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Articles on the English Garden by Peter Longley

Early AprilEnlarge photo



The Quintessential English Garden
and The English Garden at Close Memorial Park
are superb articles written by Peter Longley, novelist, theologian, master gardener, and horticultural interpreter for the Springfield-Greene County Botanical Center in Springfield, Missouri. We reproduce them here with the permission of Peter and the Friends of the Garden.
      Peter knows whereof he speaks, as he is the creator of the English Garden, one of the loveliest and best-loved of the city's botanical gardens. It can be viewed in Nathanael Greene/Close Memorial Park, 2400 S. Scenic in Springfield
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THE QUINTESSENTIAL ENGLISH GARDEN

by Peter Longley

Posted on the Friends of the Garden Blog on February 5, 2011 by George Deatz


        Some of our brochures at the Botanical Center describe the English Garden at Close Memorial Park as The Quintessential English Garden. What does this mean?

        Botanically, it is hard to replicate an English Garden here in the Ozarks. The range in climate differences between the United Kingdom and Missouri is considerable. Missouri summers are some twenty degrees warmer than England and our winters about fifteen degrees cooler. So, what is quintessential about the English Garden at Close Memorial Park?

There are certain design elements that go into most English gardens that are steeped in the history of the development of typical English gardens.

        Most European gardens have their origins in the monastic gardens of the middle ages. In England, however, the herb garden became personal as early as the sixteenth century with the development of an independent landowning yeoman middle-class. This did not happen in Europe until the French Revolution in 1789 or as late as the Russian Revolution in 1917.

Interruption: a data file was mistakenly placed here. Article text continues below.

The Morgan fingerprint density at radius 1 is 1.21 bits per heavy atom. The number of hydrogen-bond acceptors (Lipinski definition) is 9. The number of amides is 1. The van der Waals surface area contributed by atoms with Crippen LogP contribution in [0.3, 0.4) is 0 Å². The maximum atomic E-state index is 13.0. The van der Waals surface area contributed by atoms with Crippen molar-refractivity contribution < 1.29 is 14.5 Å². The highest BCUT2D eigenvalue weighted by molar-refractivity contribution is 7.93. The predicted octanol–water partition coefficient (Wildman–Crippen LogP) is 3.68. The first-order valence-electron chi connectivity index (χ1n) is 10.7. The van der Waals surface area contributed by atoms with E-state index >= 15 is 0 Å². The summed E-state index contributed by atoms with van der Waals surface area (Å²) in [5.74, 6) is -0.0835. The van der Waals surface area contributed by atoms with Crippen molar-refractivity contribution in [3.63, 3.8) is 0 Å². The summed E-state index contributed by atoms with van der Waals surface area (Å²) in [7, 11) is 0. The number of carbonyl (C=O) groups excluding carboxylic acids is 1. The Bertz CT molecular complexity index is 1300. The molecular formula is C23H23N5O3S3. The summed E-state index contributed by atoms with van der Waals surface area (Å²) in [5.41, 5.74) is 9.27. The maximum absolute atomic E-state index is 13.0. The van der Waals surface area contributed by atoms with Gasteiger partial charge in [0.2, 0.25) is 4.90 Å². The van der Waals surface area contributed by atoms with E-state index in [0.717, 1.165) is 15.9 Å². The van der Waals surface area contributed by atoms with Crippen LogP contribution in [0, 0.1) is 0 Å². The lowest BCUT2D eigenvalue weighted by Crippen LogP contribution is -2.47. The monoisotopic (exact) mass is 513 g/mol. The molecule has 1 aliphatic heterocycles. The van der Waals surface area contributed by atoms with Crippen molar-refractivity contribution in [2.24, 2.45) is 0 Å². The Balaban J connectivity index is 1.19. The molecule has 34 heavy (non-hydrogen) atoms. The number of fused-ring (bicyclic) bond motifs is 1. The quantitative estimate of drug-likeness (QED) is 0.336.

In Europe, gardening remained either monastic or on the grand baroque pattern of Europe's feudal and aristocratic ruling class. It was very formal, culminating in the massive parterres of Versailles duplicated in the myriad of European principalities.

        In England, from the sixteenth century, gardens grew from the independent cottage garden. The yeoman grew his herbs, and later, decorative flowers and herbal cultivars, around his cottage in a somewhat haphazard way that was informal and practical. The garden thus became a combination of spikes, mounds, foliage, and climbers. The herbaceous border—the formalized version of the cottage garden has become the backbone of most English garden design. It is this juxtaposition of spikes, mounds, shrubs and foliage that I tried to incorporate in the skeletal design of the English garden at Close Memorial Park, but by using plants suited to our Missouri climate.

        There are three other characteristics of the garden at Close Memorial Park that are quintessentially English—the use of a statue on a plinth, a meandering path, and the retaining wall fronting the garden. Longley admits that the statue is a substitute for the more quintessential English sundial that he has so far been unable to obtain locally.